“While DeFi staples such as Maker and Compound have been revolutionary in creating fully decentralized crypto money markets, the volatility of their interest rates makes them unsuitable to be used as a household savings product. DeFi mass adoption needs the creation of a fully decentralized savings account that offers dependable APR.”
Anchor’s smart contracts receive stablecoin deposits and use a portion of them to acquire staking positions on compatible Proof of Stake blockchains. Users will receive their passive income from these staking rewards. The initial governance for this platform will come from the Interchain Asset Association (IAA), a newly formed organization that sees Zaki Manian of Cosmos, Jack Platts of the Web3 Foundation, and Do Kwon of Terraform Labs collectively steering the ship.
Telegram Is Set To Shut Down The TON Testnet By August 2020
Although Telegram has terminated its blockchain project, Telegram Open Network (TON), in May 2020, the TON test net has been apparently running for almost one year. In a July 6 update, the official TON development group on Telegram announced that it would be discontinuing its support of the test network for TON. Remaining TON validators will be turned off by August 1. In the post, the TON official recommended network participants save all their relevant data and stop their testing processes. Despite the testnet being set to shut down less than a month from now, network participants will still be able to continue their experimentation after the testnet is terminated. In order to do that, users can install their own testnet validators, described in greater detail in three different how-to documents containing guidelines for the Full Node, the Validator, and Test Grams.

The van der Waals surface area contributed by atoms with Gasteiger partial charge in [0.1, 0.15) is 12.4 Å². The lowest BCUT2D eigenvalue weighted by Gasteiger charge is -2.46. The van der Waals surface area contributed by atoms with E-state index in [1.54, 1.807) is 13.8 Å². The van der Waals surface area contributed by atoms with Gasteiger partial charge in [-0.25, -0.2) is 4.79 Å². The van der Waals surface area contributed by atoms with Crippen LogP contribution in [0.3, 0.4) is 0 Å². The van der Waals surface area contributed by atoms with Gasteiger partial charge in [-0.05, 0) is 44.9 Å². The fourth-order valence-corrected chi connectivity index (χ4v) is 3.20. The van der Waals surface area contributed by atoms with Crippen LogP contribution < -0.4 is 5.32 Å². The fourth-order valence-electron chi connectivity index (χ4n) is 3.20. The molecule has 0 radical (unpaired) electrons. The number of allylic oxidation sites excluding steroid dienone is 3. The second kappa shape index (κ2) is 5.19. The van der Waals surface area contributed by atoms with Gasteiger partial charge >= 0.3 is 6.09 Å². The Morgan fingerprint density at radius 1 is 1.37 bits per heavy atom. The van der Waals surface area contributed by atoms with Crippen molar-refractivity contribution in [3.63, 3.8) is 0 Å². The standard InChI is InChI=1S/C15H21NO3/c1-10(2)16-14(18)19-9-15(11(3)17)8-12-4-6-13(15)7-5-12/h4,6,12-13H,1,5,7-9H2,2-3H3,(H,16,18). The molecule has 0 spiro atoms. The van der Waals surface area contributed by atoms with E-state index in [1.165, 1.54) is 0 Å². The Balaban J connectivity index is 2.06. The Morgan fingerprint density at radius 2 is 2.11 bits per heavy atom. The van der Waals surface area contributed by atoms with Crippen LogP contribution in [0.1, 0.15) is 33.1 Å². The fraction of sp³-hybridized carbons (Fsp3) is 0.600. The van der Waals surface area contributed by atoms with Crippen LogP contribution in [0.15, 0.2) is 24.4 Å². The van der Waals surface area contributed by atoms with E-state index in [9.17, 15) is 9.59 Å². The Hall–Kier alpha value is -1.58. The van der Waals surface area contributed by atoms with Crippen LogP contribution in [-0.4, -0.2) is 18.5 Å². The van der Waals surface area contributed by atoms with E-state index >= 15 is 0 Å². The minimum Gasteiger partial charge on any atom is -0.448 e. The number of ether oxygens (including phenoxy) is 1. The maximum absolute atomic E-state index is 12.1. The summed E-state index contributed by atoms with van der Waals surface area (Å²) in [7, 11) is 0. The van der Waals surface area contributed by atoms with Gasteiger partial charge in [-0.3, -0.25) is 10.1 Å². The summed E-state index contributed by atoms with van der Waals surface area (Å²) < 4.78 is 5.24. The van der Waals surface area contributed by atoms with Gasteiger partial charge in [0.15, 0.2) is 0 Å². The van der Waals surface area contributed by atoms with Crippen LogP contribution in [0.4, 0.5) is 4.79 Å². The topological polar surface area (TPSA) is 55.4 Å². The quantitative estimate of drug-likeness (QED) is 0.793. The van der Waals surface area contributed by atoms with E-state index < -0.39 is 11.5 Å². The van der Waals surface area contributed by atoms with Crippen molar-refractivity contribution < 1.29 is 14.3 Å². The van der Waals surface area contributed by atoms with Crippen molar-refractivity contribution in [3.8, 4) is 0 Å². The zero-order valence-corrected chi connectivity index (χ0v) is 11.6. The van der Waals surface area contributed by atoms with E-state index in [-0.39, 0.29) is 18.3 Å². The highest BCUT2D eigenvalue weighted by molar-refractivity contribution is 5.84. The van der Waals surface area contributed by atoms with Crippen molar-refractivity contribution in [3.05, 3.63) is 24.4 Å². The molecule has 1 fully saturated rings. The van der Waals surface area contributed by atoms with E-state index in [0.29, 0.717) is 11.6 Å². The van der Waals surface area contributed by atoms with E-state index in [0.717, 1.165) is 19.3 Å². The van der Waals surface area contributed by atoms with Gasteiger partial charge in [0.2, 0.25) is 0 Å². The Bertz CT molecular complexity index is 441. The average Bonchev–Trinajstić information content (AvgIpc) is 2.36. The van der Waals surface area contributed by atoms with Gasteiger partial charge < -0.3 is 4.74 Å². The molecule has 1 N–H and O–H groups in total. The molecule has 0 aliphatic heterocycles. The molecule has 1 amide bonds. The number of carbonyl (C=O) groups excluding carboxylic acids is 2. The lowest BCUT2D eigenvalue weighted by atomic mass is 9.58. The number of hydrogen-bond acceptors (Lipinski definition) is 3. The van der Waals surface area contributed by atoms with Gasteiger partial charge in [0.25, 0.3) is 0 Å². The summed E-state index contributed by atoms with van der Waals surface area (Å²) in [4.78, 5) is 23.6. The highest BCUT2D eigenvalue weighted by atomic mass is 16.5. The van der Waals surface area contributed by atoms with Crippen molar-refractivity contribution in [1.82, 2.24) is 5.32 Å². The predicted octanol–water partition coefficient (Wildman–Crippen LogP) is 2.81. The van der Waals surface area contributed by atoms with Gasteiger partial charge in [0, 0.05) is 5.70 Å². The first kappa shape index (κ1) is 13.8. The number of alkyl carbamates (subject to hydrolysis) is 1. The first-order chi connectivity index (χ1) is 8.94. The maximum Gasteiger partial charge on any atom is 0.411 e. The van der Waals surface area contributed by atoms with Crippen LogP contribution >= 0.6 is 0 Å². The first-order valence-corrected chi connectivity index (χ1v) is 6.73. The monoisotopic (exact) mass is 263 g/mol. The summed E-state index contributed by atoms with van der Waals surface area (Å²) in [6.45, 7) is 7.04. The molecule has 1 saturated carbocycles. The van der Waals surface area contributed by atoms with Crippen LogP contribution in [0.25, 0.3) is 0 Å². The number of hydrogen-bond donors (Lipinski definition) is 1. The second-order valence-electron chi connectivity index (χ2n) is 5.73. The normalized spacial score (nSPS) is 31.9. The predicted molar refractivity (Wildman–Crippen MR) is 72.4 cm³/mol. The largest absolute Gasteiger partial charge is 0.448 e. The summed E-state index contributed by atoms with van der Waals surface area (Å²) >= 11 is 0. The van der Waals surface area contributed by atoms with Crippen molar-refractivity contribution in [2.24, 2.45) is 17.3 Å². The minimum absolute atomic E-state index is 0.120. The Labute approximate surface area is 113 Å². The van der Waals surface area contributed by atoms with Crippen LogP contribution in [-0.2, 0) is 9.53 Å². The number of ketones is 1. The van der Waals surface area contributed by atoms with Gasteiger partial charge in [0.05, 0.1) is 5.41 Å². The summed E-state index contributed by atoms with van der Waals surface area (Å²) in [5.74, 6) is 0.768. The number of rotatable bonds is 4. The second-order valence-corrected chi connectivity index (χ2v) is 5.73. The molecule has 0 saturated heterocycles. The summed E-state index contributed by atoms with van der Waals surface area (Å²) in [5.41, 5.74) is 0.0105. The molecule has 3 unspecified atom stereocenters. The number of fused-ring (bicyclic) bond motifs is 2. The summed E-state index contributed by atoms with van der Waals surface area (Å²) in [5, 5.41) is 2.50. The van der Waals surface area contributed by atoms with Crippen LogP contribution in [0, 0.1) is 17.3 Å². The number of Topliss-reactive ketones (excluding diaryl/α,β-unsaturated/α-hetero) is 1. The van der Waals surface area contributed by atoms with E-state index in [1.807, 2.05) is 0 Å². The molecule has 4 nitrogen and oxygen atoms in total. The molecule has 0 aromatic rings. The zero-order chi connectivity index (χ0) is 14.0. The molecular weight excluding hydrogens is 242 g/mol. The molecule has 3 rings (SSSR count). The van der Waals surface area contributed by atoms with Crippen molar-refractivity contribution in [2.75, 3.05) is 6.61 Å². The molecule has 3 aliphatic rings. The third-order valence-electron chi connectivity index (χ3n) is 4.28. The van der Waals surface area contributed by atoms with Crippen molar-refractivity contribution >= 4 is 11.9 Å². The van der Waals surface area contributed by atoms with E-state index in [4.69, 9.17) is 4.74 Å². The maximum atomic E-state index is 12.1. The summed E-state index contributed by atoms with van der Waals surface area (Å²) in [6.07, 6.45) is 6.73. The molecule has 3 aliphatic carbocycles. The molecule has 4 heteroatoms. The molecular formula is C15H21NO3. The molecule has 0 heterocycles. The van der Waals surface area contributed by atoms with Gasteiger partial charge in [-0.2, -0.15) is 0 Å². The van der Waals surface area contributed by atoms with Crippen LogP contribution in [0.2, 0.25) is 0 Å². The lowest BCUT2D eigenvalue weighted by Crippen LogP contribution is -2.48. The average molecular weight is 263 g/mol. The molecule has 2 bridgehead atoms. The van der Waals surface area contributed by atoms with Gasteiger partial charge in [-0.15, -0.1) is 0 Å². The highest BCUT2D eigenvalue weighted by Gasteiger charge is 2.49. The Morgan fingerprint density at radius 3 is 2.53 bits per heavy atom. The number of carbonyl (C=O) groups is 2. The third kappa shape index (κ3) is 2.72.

Telegram launched the TON testnet for explorer and node software on Sept. 6, 2019. In anticipation of its scheduled Oct. 31 launch last year, the company released an alpha version of an iOS wallet to work with its native token, the Gram. But Telegram’s TON plans were never fully realized, as the United States Securities and Exchange Commission suddenly deemed Telegram’s $1.7 billion ICO illegal in mid-October. After a long-running legal battle with U.S. regulators, Telegram agreed to shut down its TON project, as well as return $1.2 billion to investors in line with a court-approved final settlement. As officially announced by Telegram CEO Pavel Durov, the firm had already reimbursed more than $1.2 billion by June 25.
Brock Pierce Enters The 2020 US Presidential Race
Brock Pierce, entrepreneur, crypto venture capitalist, and child star, has announced his USA Presidential run on Twitter July 5. His tweet stated: “
“I, Brock Pierce, am running for President of the United States of America.”
Pierce’s campaign site states that he is a pioneer digital currency and has raised more than $5 billion for the companies he has founded. Pierce is the Chairman of the Bitcoin Foundation and co-founder of EOS Alliance, Block.one, Blockchain Capital, Tether, and Mastercoin (first ICO). His website, sparse on details, does not say if he is seeking a nomination in a political party or if he is running as an Independent.